Melissa Lucio was scheduled for execution on Monday, but a Texas court has granted a stay, preventing her from facing lethal injection for now.
The Texas Court of Criminal Appeals granted a stay of execution for Melissa Lucio on Monday, postponing her execution scheduled for Wednesday and remanding her case to the trial court to consider new evidence.
According to an audio recording of the conversation obtained by CNN, state Rep. Jeff Leach called Lucio to deliver the news Melissa Lucio, and she immediately sobbed on the phone, realizing she wouldn’t be executed this week.
“Oh, thank you God,” Lucio exclaimed, barely able to speak through her tears after hearing the news from Leach.
Lucio, her family, advocates Melissa Lucio, and attorneys claim she was wrongfully convicted of capital murder in the death of her toddler Mariah in 2007.
“I am grateful to God for my life.
I’ve always had faith in Him Melissa Lucio “According to a statement released by Lucio’s legal team.
“I am grateful to the Court for allowing me to live and prove my innocence.
Mariah will always be in my heart.”
Bobby Alvarez, Lucio’s son, said the family is now looking forward to Mother’s Day.
“We were actually talking about it today, what we’re going to do for Mother’s Day,” Alvarez said.
“So I’m guessing she wants a lot of cards.”
Prosecutors argued during the trial that Lucio was an abusive mother who most likely caused the injuries that led to her daughter’s death Melissa Lucio. But, according to Lucio and her attorneys, Mariah’s injuries were caused by a fall down a staircase outside the family’s second-floor apartment two days before her death, not abuse.
The appellate court ordered the trial court to consider four of the nine claims Lucio raised in her habeas petition, including her claims that she is innocent and that new scientific evidence precludes her conviction Melissa Lucio.
Lucio also claimed that the state relied on false testimony and suppressed evidence in her favor.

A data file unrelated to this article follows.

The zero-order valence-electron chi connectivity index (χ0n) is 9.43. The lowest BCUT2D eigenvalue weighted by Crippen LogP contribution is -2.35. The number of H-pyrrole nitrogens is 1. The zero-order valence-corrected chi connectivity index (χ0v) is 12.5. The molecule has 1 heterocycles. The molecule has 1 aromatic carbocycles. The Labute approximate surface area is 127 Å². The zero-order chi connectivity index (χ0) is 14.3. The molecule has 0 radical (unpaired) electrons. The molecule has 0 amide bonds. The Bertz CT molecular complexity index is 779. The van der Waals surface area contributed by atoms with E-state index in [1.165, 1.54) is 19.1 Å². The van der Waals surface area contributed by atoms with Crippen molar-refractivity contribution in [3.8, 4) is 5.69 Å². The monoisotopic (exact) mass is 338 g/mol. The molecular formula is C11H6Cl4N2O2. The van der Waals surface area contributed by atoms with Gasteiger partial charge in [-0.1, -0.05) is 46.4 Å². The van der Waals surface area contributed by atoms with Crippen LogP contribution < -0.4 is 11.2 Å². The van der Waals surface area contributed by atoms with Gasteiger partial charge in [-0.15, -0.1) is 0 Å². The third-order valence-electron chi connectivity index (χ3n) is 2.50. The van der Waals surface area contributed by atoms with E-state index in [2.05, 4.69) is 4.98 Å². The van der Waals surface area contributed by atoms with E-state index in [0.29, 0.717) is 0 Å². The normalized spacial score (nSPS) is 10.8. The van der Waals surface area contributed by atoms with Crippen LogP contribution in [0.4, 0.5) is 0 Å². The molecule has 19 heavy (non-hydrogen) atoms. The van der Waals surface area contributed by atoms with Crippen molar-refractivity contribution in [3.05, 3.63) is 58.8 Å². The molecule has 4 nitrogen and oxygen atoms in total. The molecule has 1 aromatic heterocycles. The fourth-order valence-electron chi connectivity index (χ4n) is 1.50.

Prosecutors have been contacted by CNN for comment.
According to her legal team, Lucio will remain on death row despite the stay.
The decision of the court postpones Lucio’s execution while the trial court considers the merits of her claims.
The trial court in Brownsville, according to Lucio’s attorneys, will hold proceedings to hear evidence of Lucio’s innocence.
Tivon Schardl, one of Lucio’s attorneys, said at a virtual news conference Monday that the court would then make a recommendation to the Texas Court of Criminal Appeals, which would ultimately decide whether Lucio should be granted a new trial.
“There’s still a long way to go in Melissa’s case, and there’s much more that stands between Melissa and an exoneration,” said Vanessa Potkin, the Innocence Project’s director of special litigation, whose attorneys are also working on Lucio’s case.
“However, today’s stay and remand to hold hearings on new evidence of her innocence really opens the door to the possibility of a new trial in her case, and ultimately, complete vindication,” Potkin told reporters.
Lucio’s family attended the press conference to express gratitude to her legal team.
Separately Melissa Lucio, the Texas Board of Pardons and Paroles declined to recommend clemency in Lucio’s case on Monday, citing the stay of execution.